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The neutron radius of 208 Pb and neutron star structure. PowerPoint Presentation
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The neutron radius of 208 Pb and neutron star structure.

The neutron radius of 208 Pb and neutron star structure.

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The neutron radius of 208 Pb and neutron star structure.

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  1. The neutron radius of 208Pb and neutron star structure. http://www.astro.cornell.edu/~shami/guitar/ guitar nebula, neutron star bow wave

  2. Outline • The big picture • Neutrons in nuclei • Neutron stars and nuclear matter • Conclusion

  3. Phase diagram of waterThe state of matter depends on pressure, temperature, and density.

  4. New phases of matter • We see in the case of water that new phases of matter appear at pressures far from our normal experience, for example, Ice XI at 1 million atmospheres. • What would happen to matter if we could continue to crush it under high pressure? • What is the phase diagram of matter under extreme conditions?

  5. World map in 1532Typus Cosmographicus Universalis, S. Grynaeus/H. Hoblein/S. Münster,

  6. Danger in new territories!What we don’t know for a fact we can compensate for by imagination.

  7. Physical properties of systems containing nuclear matter

  8. Phase diagram of nuclear matter

  9. Nuclei and Neutron Stars • Nuclei are the central cores of atoms. Almost all the visible mass in the universe is in protons and nuclei. • Neutron stars are the collapsed iron cores of massive stars ( stars with masses greater than 8 solar masses). These stars no longer generate energy internally by nuclear fusion, although they can be the sites of huge bursts of energy.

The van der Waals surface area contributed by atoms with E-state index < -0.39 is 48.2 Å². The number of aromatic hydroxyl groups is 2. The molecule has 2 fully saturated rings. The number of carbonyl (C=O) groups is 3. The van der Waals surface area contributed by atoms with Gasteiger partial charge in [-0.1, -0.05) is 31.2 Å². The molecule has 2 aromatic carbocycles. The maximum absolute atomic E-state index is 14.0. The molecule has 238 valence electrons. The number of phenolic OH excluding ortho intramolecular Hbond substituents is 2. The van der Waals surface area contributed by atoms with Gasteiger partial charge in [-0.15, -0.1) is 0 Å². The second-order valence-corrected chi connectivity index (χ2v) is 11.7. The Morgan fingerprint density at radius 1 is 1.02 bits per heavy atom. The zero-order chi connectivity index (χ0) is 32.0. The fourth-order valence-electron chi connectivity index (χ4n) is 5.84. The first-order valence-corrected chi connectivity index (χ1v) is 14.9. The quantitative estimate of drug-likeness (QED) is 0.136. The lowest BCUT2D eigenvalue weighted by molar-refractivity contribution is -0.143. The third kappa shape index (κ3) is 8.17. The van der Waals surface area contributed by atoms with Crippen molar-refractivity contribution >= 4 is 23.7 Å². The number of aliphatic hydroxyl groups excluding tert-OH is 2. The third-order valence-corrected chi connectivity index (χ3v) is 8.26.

10. Equation of state (eos) connects nuclear physics and neutron stars

  11. Interactions affect the EOS

  12. Measuring matter in small boxes • We measure the angle of scatter, a, of high energy electrons ( E > 1 GeV) from nuclei. • R~ 5.5 x 10-13 cm, dR ~ 0.2 F/ Pg. ,1F = 10-13 cm • Pg. = photon momentum in GeV

  13. Electron Scattering gives very precise information on charge distributions in the nucleus

  14. The neutron distribution is not so well known as the proton . • Photons couple poorly to neutral neutrons compared to the charged protons. • However, electrons interact with nucleons via the weak interaction too. • The Z0boson of the weak interaction interacts several times more strongly with neutrons than with protons. • Weak interaction scattering is a tough experimental challenge.

  15. Rn – Rp for two different theories of the nuclear mean field

  16. Look for helicity asymmetry in electron scattering

  17. Helicity dependent Scattering Asymmetry for Polarized Electrons

  18. Aerial View of JLab Accelerator

  19. Hall A Spectrometers

  20. High Power Cryogenic Lead Target Built and tested at CSLA

  21. High rate integrating detector

  22. What keeps a star stable?

  23. Formation of Neutron stars

  24. Quantum Ideal Gas

  25. Final state of a massive neutron star

  26. A 12 km radius neutron star in Los Angeles

  27. Complementary Laboratories

  28. Nuclear parameter dependence of N-star radius calculations

  29. Neutron Star Structure

  30. Some statistics of n-stars • More than 1100 n-stars have been detected, primarily as pulsars • The masses tend to center about 1.4 solar masses and the limits expected are 0.2<M<3. solar masses but the creation mechanism may fix the mass at ~ 1.4 Msun • Radius determinations are difficult and controversial; in the 7 to 15 km range • Reliable measurements of M and R would place severe restraints on the EOS • Pulsars have high velocities, avg 450 km/s indicating an asymmetrical core collapse

  31. Are there areas of the phase diagram that have never been populated in the history of the Universe?